This edition of Health files features the second reading of a bill on long-term care neglect in Parliament and calls for action on addressing doctor shortages, and uneven and inadequate health care access.
Liberal Hedy Fry speaks to her private member’s bill on long-term care
“COVID exposed a lot of vulnerabilities that we, smugly, as governments and as caregivers and as a physician myself, always thought were being cared for. It exposed that there were holes in the safety net. The system was not up to the task,” Liberal MP Hedy Fry introducing Bill C-295, a private member’s bill to create an offence for long-term care facilities, their owners and their managers for failing to provide necessaries of life to residents of the facilities as quoted by CP 24, July 26, 2022. Bill C-295 was discussed in Parliament on Nov. 29, 2022.
Lack of data about where physicians are working and where the shortages are
“Part of the reason why we are where we are right now is that we haven’t been able to do proper health human resource planning,” said Tara Kiran, a family physician and researcher at the University of Toronto’s Department of Family and Community Medicine. “We lack the data to do that. And we haven’t understood how people are practising in real life,” said Tara Kiran, family physician and researcher, University of Toronto’s Department of Family and Community Medicine, to the Globe and Mail, Nov. 26, 2022.
Feds fund northern First Nations’ changes for access, services
“Access to care has been important for First Nations people for decades. So, although you have nurses and doctors, you have CT scans, MRIs, you have operations occurring, the real analysis that you have to take is, does it meet the mark for First Nations people?’ And in all my years of research and studying and practice, in 30 years, it never has,” said Dr. Barry Lavallee, chief executive officer, Keewatinohk Inniniw Minoayawin Inc., a northern First Nations-led health organization, to the Winnipeg Free Press, Nov. 26, 2022.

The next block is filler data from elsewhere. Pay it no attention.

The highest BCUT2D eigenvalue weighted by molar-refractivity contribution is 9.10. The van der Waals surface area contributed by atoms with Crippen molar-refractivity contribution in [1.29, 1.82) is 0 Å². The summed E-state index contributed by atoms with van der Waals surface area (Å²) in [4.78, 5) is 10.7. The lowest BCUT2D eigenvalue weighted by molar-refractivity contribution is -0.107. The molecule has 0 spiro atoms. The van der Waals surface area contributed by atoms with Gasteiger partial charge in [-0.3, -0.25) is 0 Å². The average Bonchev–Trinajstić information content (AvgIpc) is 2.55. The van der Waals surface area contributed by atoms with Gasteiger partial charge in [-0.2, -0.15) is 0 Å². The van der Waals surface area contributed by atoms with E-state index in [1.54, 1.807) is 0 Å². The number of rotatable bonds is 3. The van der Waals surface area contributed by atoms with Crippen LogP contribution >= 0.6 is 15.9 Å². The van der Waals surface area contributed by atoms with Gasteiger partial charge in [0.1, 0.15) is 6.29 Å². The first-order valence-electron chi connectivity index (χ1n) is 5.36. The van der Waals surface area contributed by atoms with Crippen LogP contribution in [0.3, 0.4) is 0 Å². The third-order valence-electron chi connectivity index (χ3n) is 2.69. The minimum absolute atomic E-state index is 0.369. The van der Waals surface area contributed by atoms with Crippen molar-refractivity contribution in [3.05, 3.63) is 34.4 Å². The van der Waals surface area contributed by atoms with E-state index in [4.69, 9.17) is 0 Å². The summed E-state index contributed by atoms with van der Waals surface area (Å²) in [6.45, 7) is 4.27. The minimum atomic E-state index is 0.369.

Ok, the astronauts are getting health care – how about earthlings?
“We’re thinking of when astronauts spend a longer period of time on the moon and get ready to go to Mars they will need to increase their capacity to take care of their own health, to be self-reliant, when it comes to health care. But as we get ready for those missions, we’re looking to apply what we’re learning, what we’re developing for Canadians, improving access to health care, and more specifically, we think of medically isolated communities. So, communities in the north, rural locations, Indigenous communities, military deployment, disaster management, rescue teams, and so on,” said Annie Martin, Health Beyond portfolio manager, Canadian Space Agency, on CBC News, Nov. 24, 2022.
Ontario’s “Totally-Not-Better Care” Act
“To avoid moving far away to a sub-par facility, many patients might simply choose to go home despite a lack of adequate support. And since the law creates an adversarial relationship between patients and providers, others might choose to avoid hospitals altogether, thereby further compromising their health”: Toronto Star editorial, Nov. 28, 2022.
Saving the Canada Health Act
“The funny thing about the Canada Health Act (CHA) is that ‘medically necessary’ and ‘medically required’ aren’t defined. It’s up to the province, and that’s really just a matter of what the billing schedule is that they figure out with physicians. There’s no real science in it . . .Every Canadian should have some kind of access to primary care. There must be a mechanism to achieve that. Be transparent, show us what’s actually happening at the provincial level to improve access as promised under the CHA. Just doing nothing is terrible,” said Colleen M. Flood, University of Ottawa law professor and Canada Health Act expert, St. Thomas Times Journal, Nov. 28, 2022.
Quebec’s top pediatricians calling for nationwide action plan
“These are critical years for growth development milestones. For someone to know if a child’s health is normal, you need to see them, and on a regular basis to make sure they stay normal. That’s kind of obvious,” said Dr. Anne Monique Nuyt, chief of pediatrics at Ste-Justine Hospital, Montreal, to CTV, Nov. 24, 2022.